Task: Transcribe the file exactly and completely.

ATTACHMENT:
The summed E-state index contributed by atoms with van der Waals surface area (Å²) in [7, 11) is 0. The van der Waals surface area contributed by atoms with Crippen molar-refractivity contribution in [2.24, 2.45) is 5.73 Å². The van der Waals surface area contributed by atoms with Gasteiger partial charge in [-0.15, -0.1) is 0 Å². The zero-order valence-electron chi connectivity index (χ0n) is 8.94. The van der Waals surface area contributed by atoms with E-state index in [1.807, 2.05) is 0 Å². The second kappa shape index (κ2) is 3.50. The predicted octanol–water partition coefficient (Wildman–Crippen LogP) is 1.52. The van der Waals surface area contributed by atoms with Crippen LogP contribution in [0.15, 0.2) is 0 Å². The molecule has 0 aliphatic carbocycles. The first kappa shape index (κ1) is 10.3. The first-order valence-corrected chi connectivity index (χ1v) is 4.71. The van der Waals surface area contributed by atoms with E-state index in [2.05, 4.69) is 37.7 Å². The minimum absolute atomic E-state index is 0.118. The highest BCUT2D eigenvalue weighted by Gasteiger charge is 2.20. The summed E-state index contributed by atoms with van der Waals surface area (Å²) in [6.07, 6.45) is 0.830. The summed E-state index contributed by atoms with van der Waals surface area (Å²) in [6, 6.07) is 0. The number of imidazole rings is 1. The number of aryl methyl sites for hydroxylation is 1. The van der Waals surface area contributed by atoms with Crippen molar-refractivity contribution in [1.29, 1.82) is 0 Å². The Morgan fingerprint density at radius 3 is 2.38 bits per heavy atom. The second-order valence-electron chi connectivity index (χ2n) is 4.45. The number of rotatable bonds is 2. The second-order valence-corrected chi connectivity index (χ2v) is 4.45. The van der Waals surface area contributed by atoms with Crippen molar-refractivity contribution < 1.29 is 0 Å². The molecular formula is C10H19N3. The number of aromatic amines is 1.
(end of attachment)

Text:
The summed E-state index contributed by atoms with van der Waals surface area (Å²) in [7, 11) is 0. The van der Waals surface area contributed by atoms with Crippen molar-refractivity contribution in [2.24, 2.45) is 5.73 Å². The van der Waals surface area contributed by atoms with Gasteiger partial charge in [-0.15, -0.1) is 0 Å². The zero-order valence-electron chi connectivity index (χ0n) is 8.94. The van der Waals surface area contributed by atoms with E-state index in [1.807, 2.05) is 0 Å². The second kappa shape index (κ2) is 3.50. The predicted octanol–water partition coefficient (Wildman–Crippen LogP) is 1.52. The van der Waals surface area contributed by atoms with Crippen LogP contribution in [0.15, 0.2) is 0 Å². The molecule has 0 aliphatic carbocycles. The first kappa shape index (κ1) is 10.3. The first-order valence-corrected chi connectivity index (χ1v) is 4.71. The van der Waals surface area contributed by atoms with E-state index in [2.05, 4.69) is 37.7 Å². The minimum absolute atomic E-state index is 0.118. The highest BCUT2D eigenvalue weighted by Gasteiger charge is 2.20. The summed E-state index contributed by atoms with van der Waals surface area (Å²) in [6.07, 6.45) is 0.830. The summed E-state index contributed by atoms with van der Waals surface area (Å²) in [6, 6.07) is 0. The number of imidazole rings is 1. The number of aryl methyl sites for hydroxylation is 1. The van der Waals surface area contributed by atoms with Crippen molar-refractivity contribution in [1.29, 1.82) is 0 Å². The Morgan fingerprint density at radius 3 is 2.38 bits per heavy atom. The second-order valence-electron chi connectivity index (χ2n) is 4.45. The number of rotatable bonds is 2. The second-order valence-corrected chi connectivity index (χ2v) is 4.45. The van der Waals surface area contributed by atoms with Crippen molar-refractivity contribution < 1.29 is 0 Å². The molecular formula is C10H19N3. The number of aromatic amines is 1.